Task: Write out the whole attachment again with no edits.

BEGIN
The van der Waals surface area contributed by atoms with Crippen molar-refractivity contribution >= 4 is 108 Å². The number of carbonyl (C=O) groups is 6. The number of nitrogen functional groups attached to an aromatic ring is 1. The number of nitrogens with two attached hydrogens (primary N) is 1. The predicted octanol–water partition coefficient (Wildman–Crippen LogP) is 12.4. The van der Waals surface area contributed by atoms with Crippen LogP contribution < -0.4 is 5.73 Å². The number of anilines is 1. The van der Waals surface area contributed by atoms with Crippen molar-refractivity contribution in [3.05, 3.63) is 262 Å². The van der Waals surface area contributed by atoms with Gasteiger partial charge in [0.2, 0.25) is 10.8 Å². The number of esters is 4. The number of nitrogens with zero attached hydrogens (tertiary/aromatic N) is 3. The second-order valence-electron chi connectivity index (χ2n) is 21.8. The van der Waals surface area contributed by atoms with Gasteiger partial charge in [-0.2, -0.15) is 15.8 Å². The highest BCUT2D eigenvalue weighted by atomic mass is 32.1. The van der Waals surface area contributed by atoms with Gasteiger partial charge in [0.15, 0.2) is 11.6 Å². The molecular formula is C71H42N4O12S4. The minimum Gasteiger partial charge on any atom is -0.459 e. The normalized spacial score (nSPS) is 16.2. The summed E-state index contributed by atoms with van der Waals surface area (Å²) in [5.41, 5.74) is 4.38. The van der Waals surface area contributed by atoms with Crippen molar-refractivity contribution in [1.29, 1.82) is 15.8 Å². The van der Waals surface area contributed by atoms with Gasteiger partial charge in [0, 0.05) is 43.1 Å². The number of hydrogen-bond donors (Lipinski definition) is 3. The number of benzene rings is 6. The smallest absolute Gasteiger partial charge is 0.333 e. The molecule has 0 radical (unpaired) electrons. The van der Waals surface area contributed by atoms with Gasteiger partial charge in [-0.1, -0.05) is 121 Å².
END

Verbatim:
The van der Waals surface area contributed by atoms with Crippen molar-refractivity contribution >= 4 is 108 Å². The number of carbonyl (C=O) groups is 6. The number of nitrogen functional groups attached to an aromatic ring is 1. The number of nitrogens with two attached hydrogens (primary N) is 1. The predicted octanol–water partition coefficient (Wildman–Crippen LogP) is 12.4. The van der Waals surface area contributed by atoms with Crippen LogP contribution < -0.4 is 5.73 Å². The number of anilines is 1. The van der Waals surface area contributed by atoms with Crippen molar-refractivity contribution in [3.05, 3.63) is 262 Å². The van der Waals surface area contributed by atoms with Gasteiger partial charge in [0.2, 0.25) is 10.8 Å². The number of esters is 4. The number of nitrogens with zero attached hydrogens (tertiary/aromatic N) is 3. The second-order valence-electron chi connectivity index (χ2n) is 21.8. The van der Waals surface area contributed by atoms with Gasteiger partial charge in [-0.2, -0.15) is 15.8 Å². The highest BCUT2D eigenvalue weighted by atomic mass is 32.1. The van der Waals surface area contributed by atoms with Gasteiger partial charge in [0.15, 0.2) is 11.6 Å². The molecular formula is C71H42N4O12S4. The minimum Gasteiger partial charge on any atom is -0.459 e. The normalized spacial score (nSPS) is 16.2. The summed E-state index contributed by atoms with van der Waals surface area (Å²) in [5.41, 5.74) is 4.38. The van der Waals surface area contributed by atoms with Crippen molar-refractivity contribution in [1.29, 1.82) is 15.8 Å². The van der Waals surface area contributed by atoms with Gasteiger partial charge in [0, 0.05) is 43.1 Å². The number of hydrogen-bond donors (Lipinski definition) is 3. The number of benzene rings is 6. The smallest absolute Gasteiger partial charge is 0.333 e. The molecule has 0 radical (unpaired) electrons. The van der Waals surface area contributed by atoms with Gasteiger partial charge in [-0.1, -0.05) is 121 Å².